In total, from January 1 to October 2, 2014, 220 people were delivered to the ministerial authority for assault with firearms against the Armed Forces and offenses related to organized crime.

Since the arrival of Enrique Peña Nieto, who has continued the military fight against drug trafficking cartels, from December 1, 2012 to date 39 military members have been killed in shootings  and 759 more have been wounded (61 this December, 458 in 2013 and 240 so far this year), Sedena reports.

Even the day of the presidential inauguration, while Felipe Calderón handed the presidential sash to Peña Nieto, the alternation of power began with a clash in Valle Hermoso, Tamaulipas, injuring four soldiers.

Under Calderon, about 3000 clashes

When the PAN ex-president left office he left a the figure of 2774 skirmishes registered between the army and the drug cartels. Some, like Los Zetas, are composed of former military elite, deserters from the Mexican Armed Forces. Among them was Heriberto Lazcano Lazcano, the Lazca, who was allegedly killed in Progreso, Coahuila, in the last months of the Calderón administration. That was the biggest victory over the six years of fighting organized crime.

In that period, Sedena reports obtained by Infomex, show 170 army personnel killed and 1001 wounded. The year with most clashes was 2011, with 1009--more than two per day.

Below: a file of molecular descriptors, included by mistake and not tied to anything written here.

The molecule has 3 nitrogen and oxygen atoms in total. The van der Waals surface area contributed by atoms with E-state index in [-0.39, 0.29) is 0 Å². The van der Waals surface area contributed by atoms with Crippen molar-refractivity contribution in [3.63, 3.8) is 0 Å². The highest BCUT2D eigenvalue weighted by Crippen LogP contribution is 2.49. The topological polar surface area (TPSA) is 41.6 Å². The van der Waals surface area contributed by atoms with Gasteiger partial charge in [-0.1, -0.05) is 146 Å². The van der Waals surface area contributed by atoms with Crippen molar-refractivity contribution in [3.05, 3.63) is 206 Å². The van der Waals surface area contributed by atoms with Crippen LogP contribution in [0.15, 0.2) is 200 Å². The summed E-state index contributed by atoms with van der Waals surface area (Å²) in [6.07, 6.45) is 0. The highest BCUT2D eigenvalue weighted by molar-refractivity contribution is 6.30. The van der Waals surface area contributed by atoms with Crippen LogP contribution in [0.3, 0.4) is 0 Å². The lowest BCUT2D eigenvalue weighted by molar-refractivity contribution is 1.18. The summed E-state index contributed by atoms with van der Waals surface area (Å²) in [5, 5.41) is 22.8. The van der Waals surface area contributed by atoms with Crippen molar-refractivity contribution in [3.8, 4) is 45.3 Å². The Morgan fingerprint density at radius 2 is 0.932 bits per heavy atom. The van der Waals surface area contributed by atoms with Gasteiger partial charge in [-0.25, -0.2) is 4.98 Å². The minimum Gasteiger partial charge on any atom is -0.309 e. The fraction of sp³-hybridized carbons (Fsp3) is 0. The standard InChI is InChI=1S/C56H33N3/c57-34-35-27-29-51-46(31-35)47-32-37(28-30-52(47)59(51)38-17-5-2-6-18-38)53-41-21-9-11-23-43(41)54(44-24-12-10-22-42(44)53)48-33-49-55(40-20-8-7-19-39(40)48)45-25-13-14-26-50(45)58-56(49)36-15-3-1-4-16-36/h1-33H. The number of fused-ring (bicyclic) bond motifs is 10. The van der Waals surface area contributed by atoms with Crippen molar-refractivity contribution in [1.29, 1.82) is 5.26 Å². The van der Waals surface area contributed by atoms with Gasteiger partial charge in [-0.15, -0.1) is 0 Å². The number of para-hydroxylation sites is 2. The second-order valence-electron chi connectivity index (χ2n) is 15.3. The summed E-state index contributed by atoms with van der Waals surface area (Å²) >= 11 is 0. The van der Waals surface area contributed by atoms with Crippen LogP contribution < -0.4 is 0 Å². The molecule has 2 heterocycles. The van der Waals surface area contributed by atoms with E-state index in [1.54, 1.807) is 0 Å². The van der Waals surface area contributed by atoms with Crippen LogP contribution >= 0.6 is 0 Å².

The states where more clashes were reported Tamaulipas, area of ​​Los Zetas and the Gulf Cartel; Michoacan, of the Family and The Knights Templar; Baja California, with disputes between the Pacific Cartel and the Arellano Felix; and Durango and Sinaloa, the latter domain of the criminal organization of the same name now probably led by Damaso Lopez, Mini Lic following the rearrest of Joaquín Guzmán Loera, El Chapo.

Both under Calderon and Enrique Peña 3,321 persons suspected of homicide and injuries against the military have been delivered to the public ministry

The deaths only include those due to assault with a firearm in clashes. Some 92 (to early 2014) have died in car accidents, and 45 in air mishaps.

The families of fallen and wounded soldiers can access the Military Life Insurance, which between 2008-2012 has allocated 2,258,197,914 pesos, according to a document from the Social Security Institute for the Mexican Armed Forces (ISSFAM) published in the Journal Officer of the Federation (DOF).